a, Science & Technology

Global Engineering Week offers fresh perspectives on the field

Engineering today looks drastically different from engineering 100 years ago. In the past, designs were focused on safety, economic development, and durability. While these issues still remain important, advancements in technology and research have opened our eyes to issues that extend well beyond the strength of the physical structure.

It is this shift in thinking that  U1 student Mark Chelala, McGill Engineers Without Borders executive member and U2 student Paul Takayesu, McGill Global Engineering Venture lead hope to address in Global Engineering (GE) Week—an event coordinated as part of National Engineering Month, which focuses on educating and exposing engineers to issues outside of the classroom.

“As we learn more about our world, the problems go far beyond what they used to, and our thinking when we design in engineering has to do the same,” said Takayesu.

“Global engineering tries to expose and educate engineers about problems and issues they will have to face that are not necessarily technical and related to things like cost efficiency, but more about society and ethics and sustainability and social responsibility—all of these main issues we do not hear a lot about,” added Chelala.

The event ranges from speaker luncheons to workshops on systems thinking and sustainability, topped off with a debate competition focusing on communications in engineering.

“I am really excited about the student engagement events we will be having,” said Chelala. “We are pushing hard to have students participate actively in those.”

According to Takayesu, while these topics are brought up in class, current engineering curricula at McGill does not have the space within which to encourage conversation and discussion surrounding issues like gender equality, ethics, and sustainability.

“I don’t think we are filling a hole in the curriculum,” Takeyesu said. “I think we are supplementing and allowing students who are interested in these topics to expand on what they learn in class and really to build on that.”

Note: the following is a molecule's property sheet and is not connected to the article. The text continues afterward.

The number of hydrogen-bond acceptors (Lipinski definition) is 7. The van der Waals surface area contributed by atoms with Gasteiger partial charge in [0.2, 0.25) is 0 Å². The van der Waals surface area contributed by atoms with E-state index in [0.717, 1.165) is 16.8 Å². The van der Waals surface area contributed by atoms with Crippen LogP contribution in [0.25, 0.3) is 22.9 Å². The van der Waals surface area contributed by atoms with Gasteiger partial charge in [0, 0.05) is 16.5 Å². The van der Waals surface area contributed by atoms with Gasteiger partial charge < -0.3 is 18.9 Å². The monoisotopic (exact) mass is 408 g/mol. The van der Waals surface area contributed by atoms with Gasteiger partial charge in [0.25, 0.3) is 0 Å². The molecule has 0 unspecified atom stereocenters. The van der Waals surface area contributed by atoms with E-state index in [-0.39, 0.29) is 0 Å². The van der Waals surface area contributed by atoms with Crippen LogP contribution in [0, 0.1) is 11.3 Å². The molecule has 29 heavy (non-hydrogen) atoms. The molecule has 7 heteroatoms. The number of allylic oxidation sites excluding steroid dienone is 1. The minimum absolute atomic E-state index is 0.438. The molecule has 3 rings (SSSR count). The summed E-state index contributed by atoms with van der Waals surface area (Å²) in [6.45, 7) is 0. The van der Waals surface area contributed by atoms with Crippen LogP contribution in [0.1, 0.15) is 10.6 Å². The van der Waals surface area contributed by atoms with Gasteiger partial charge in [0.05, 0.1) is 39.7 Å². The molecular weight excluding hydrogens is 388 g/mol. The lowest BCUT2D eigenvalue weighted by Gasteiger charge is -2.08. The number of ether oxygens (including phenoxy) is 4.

One of the more salient features of GE Week is the diversity of speakers that will be attending.

“The speakers that come to the McGill Engineering Student Centres usually talk about companies but these people are coming about different issues,” said Julia Wai, VP Communications at McGill Engineers Without Borders. “It’s not something that these students hear on a regular basis, or [often] experience.”

Although the events are geared towards engineering topics, Chelala stresses that the talks are not highly technical and definitely accessible to students in other programs. He acknowledges that these issues are critical in all fields of discipline, and hopes other students will consider listening and participating in discussion on these topics.

“I think I would want to come to [GE Week] to meet people who are on the same wavelength as me,” Wai explained. “Everyone coordinating the event shares this passion of non-technical issues that are associated with engineering, and there are definitely other people out there who are maybe thinking the same thing.”

As a part of National Engineering Month, GE Week is contributing to an effort to push engineers’ perceptions as to the breadth of possibilities that their degree entails.

“I think engineers have a tremendous potential to really shape the future and what our world looks like in 100 years,” said Takayesu. “I don’t think everyone realizes how much you can do with a degree in engineering—the skills you can get out of it, for instance [….] Engineering is something bigger [than what we learn in class] and I am not getting enough out of it. I think this is something that people can benefit from in the future.”

GE Week runs from March 17 to 20. For more information on the events and to register, check out the full calendar: tinyurl.com/ge-week-mcgill


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